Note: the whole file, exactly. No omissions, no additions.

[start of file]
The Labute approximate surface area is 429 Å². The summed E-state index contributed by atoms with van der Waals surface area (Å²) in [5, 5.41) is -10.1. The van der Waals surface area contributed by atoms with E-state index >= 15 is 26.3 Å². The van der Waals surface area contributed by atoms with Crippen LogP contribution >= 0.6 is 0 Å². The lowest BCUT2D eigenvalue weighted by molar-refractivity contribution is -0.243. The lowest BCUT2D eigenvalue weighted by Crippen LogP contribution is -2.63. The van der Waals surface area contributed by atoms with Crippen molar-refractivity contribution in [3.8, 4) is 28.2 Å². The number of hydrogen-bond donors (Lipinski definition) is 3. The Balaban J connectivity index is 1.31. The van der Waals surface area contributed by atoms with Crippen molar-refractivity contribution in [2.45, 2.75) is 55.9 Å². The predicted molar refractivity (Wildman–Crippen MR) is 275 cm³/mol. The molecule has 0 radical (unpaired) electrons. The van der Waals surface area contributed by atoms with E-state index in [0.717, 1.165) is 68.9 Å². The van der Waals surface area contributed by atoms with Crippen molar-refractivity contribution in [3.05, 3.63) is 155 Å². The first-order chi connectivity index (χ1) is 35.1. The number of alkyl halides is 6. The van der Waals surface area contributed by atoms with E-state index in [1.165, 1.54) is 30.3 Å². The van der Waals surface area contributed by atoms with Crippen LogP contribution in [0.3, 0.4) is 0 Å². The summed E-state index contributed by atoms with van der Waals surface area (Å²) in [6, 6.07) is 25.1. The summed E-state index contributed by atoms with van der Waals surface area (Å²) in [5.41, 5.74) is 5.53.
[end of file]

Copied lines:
The Labute approximate surface area is 429 Å². The summed E-state index contributed by atoms with van der Waals surface area (Å²) in [5, 5.41) is -10.1. The van der Waals surface area contributed by atoms with E-state index >= 15 is 26.3 Å². The van der Waals surface area contributed by atoms with Crippen LogP contribution >= 0.6 is 0 Å². The lowest BCUT2D eigenvalue weighted by molar-refractivity contribution is -0.243. The lowest BCUT2D eigenvalue weighted by Crippen LogP contribution is -2.63. The van der Waals surface area contributed by atoms with Crippen molar-refractivity contribution in [3.8, 4) is 28.2 Å². The number of hydrogen-bond donors (Lipinski definition) is 3. The Balaban J connectivity index is 1.31. The van der Waals surface area contributed by atoms with Crippen molar-refractivity contribution in [2.45, 2.75) is 55.9 Å². The predicted molar refractivity (Wildman–Crippen MR) is 275 cm³/mol. The molecule has 0 radical (unpaired) electrons. The van der Waals surface area contributed by atoms with E-state index in [0.717, 1.165) is 68.9 Å². The van der Waals surface area contributed by atoms with Crippen molar-refractivity contribution in [3.05, 3.63) is 155 Å². The first-order chi connectivity index (χ1) is 35.1. The number of alkyl halides is 6. The van der Waals surface area contributed by atoms with E-state index in [1.165, 1.54) is 30.3 Å². The van der Waals surface area contributed by atoms with Crippen LogP contribution in [0.3, 0.4) is 0 Å². The summed E-state index contributed by atoms with van der Waals surface area (Å²) in [6, 6.07) is 25.1. The summed E-state index contributed by atoms with van der Waals surface area (Å²) in [5.41, 5.74) is 5.53.